Actor Gene Wilder dies at 83

STAMFORD, Conn. -- Gene Wilder, who brought a wild-eyed desperation to a series of memorable and iconic comedy roles in the 1970s and 1980s, has died, his lawyer, Eric Weissmann, said.

He was 83.

Wilder is best known for his collaborations with director Mel Brooks, starring as the stressed-out Leo Bloom in Brooks' breakout 1967 film "The Producers," and later in the monster movie spoof "Young Frankenstein." He also portrayed a boozing gunslinger in "Blazing Saddles."

For many people, Wilder might be best remembered for "Willy Wonka and the Chocolate Factory," playing the mysterious candy tycoon in the 1971 adaptation of Roald Dahl's book.

In a statement Monday, Brooks called Wilder "one of the truly great talents of our time."

"He blessed every film we did with his magic and he blessed me with his friendship," Brooks wrote.

Wilder died from complications from Alzheimer's disease, which he struggled with for three years, his nephew Jordan Walker-Pearlman said in a statement.

Wilder chose not to disclose his illness, the statement added.

"He simply couldn't bear the idea of one less smile in the world," Walker-Pearlman said.

In the years after "Willy Wonka and the Chocolate Factory," Wilder continued to star in numerous comedies, with less consistent success. That included several films with Richard Pryor, including "Stir Crazy" and "Silver Streak," as well as solo vehicles like "The Adventures of Sherlock Holmes' Smarter Brother" and "The World's Greatest Lover," which he also directed.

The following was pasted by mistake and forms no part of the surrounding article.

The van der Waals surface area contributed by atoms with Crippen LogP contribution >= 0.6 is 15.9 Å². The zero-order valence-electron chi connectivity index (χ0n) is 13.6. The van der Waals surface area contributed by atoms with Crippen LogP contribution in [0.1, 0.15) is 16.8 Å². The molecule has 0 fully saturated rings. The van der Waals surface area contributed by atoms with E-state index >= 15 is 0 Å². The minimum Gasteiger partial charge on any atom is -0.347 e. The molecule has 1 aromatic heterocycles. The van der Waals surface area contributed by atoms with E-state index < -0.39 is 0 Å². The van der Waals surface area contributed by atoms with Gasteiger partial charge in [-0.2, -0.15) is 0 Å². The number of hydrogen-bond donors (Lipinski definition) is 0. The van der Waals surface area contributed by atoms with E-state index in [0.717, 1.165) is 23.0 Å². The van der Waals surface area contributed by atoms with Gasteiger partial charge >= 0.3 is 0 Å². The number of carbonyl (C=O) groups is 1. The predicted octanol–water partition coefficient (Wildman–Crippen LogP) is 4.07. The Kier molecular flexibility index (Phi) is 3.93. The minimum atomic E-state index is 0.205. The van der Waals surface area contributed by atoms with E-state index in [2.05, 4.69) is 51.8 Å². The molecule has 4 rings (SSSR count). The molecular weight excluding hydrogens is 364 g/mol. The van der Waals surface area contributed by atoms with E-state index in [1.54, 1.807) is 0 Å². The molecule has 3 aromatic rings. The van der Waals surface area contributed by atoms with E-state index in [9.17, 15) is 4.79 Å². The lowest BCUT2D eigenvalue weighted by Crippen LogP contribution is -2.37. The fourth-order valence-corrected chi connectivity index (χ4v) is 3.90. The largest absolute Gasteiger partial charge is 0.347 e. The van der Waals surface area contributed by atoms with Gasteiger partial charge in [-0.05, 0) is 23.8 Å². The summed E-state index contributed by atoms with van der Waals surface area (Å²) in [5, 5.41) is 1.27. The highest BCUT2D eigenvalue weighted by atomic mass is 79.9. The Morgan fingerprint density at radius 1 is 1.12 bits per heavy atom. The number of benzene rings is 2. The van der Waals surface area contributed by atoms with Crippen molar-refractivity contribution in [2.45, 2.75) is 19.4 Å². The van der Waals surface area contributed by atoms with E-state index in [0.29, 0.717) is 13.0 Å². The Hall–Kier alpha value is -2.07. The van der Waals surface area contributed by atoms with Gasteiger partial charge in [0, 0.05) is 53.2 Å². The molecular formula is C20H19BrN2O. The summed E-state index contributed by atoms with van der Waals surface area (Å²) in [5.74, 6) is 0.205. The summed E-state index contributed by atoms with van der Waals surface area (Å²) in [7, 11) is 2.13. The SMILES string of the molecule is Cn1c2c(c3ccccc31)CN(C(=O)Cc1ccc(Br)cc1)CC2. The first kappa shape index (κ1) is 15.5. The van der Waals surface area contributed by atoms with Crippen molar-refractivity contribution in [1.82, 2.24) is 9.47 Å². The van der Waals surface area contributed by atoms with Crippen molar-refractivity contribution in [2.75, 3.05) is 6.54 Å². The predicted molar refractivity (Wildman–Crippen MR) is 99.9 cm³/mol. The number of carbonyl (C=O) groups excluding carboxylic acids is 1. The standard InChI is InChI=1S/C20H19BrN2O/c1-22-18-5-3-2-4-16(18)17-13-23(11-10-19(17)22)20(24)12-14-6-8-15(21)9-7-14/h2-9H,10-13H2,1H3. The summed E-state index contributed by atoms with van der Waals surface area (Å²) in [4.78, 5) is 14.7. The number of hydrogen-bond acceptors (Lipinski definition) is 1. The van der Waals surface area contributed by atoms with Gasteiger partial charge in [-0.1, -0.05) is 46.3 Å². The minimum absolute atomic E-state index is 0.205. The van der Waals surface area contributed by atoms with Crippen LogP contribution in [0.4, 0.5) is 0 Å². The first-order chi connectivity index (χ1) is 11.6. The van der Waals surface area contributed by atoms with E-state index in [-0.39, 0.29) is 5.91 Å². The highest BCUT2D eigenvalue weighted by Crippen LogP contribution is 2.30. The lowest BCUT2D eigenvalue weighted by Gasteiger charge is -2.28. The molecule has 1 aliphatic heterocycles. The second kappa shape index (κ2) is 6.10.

In a 2005 interview, Wilder discussed how he met Brooks, having been cast in a play opposite the director's then-girlfriend, Anne Bancroft.

"That led to 'The Producers' and 'Blazing Saddles' and 'Young Frankenstein,' because I was miscast in a play," Wilder said. "And it changed my life."

He said he was happy to be cast in primarily comedic roles throughout his acting career.

"For every dramatic role, there are 14 other guys who will do it better than me, always," Wilder said.

He was married to "Saturday Night Live" regular Gilda Radner for five years until her death in 1989.

When asked if he thought the public expected him to mourn Radner indefinitely, Wilder said he felt some people did.

He then added, "If you found happiness, real happiness, then it would be stupid to waste your life mourning. And if you asked Gilda, she'd say, don't be a jerk. You know, go out, have fun. Wake up and smell the coffee."

He is survived by his wife of 25 years, Karen Wilder.

Wilder's friends, co-workers and admirers were quick to pay tribute to the actor on Monday after the news of his death.

"Bless you for all these years of laughter and love, such warmth and humanity," wrote film critic Leonard Maltin.

Debra Messing, former star of "Will & Grace," a show on which Wilder guest-starred, said, "A man who lit up the world with his joy and genius. I can't say what it meant to act with him and get to know his heart."